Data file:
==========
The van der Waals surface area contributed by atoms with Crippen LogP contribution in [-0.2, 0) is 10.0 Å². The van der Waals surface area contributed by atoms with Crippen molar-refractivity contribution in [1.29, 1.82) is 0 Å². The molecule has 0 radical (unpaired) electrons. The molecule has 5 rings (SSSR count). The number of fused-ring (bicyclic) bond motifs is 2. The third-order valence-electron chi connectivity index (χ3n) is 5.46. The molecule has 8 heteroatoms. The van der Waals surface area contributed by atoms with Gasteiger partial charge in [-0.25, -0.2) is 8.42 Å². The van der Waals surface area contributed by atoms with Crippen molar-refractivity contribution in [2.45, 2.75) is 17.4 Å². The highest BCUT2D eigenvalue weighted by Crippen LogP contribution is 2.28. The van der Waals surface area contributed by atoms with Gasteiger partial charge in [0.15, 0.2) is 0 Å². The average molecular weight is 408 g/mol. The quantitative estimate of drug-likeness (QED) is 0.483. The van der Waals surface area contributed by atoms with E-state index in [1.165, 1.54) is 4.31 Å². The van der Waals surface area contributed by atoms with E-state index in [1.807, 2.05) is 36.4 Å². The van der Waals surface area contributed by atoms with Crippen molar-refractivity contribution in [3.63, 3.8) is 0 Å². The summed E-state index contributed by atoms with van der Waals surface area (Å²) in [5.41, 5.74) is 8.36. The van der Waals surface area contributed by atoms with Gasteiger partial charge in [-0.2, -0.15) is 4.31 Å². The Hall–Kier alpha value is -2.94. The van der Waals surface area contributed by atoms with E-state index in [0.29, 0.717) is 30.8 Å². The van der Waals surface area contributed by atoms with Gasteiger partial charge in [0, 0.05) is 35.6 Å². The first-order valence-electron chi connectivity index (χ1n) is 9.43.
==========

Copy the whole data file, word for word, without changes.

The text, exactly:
The van der Waals surface area contributed by atoms with Crippen LogP contribution in [-0.2, 0) is 10.0 Å². The van der Waals surface area contributed by atoms with Crippen molar-refractivity contribution in [1.29, 1.82) is 0 Å². The molecule has 0 radical (unpaired) electrons. The molecule has 5 rings (SSSR count). The number of fused-ring (bicyclic) bond motifs is 2. The third-order valence-electron chi connectivity index (χ3n) is 5.46. The molecule has 8 heteroatoms. The van der Waals surface area contributed by atoms with Gasteiger partial charge in [-0.25, -0.2) is 8.42 Å². The van der Waals surface area contributed by atoms with Crippen molar-refractivity contribution in [2.45, 2.75) is 17.4 Å². The highest BCUT2D eigenvalue weighted by Crippen LogP contribution is 2.28. The van der Waals surface area contributed by atoms with Gasteiger partial charge in [0.15, 0.2) is 0 Å². The average molecular weight is 408 g/mol. The quantitative estimate of drug-likeness (QED) is 0.483. The van der Waals surface area contributed by atoms with E-state index in [1.165, 1.54) is 4.31 Å². The van der Waals surface area contributed by atoms with E-state index in [1.807, 2.05) is 36.4 Å². The van der Waals surface area contributed by atoms with Crippen molar-refractivity contribution in [3.63, 3.8) is 0 Å². The summed E-state index contributed by atoms with van der Waals surface area (Å²) in [5.41, 5.74) is 8.36. The van der Waals surface area contributed by atoms with Gasteiger partial charge in [-0.2, -0.15) is 4.31 Å². The Hall–Kier alpha value is -2.94. The van der Waals surface area contributed by atoms with E-state index in [0.29, 0.717) is 30.8 Å². The van der Waals surface area contributed by atoms with Gasteiger partial charge in [0, 0.05) is 35.6 Å². The first-order valence-electron chi connectivity index (χ1n) is 9.43.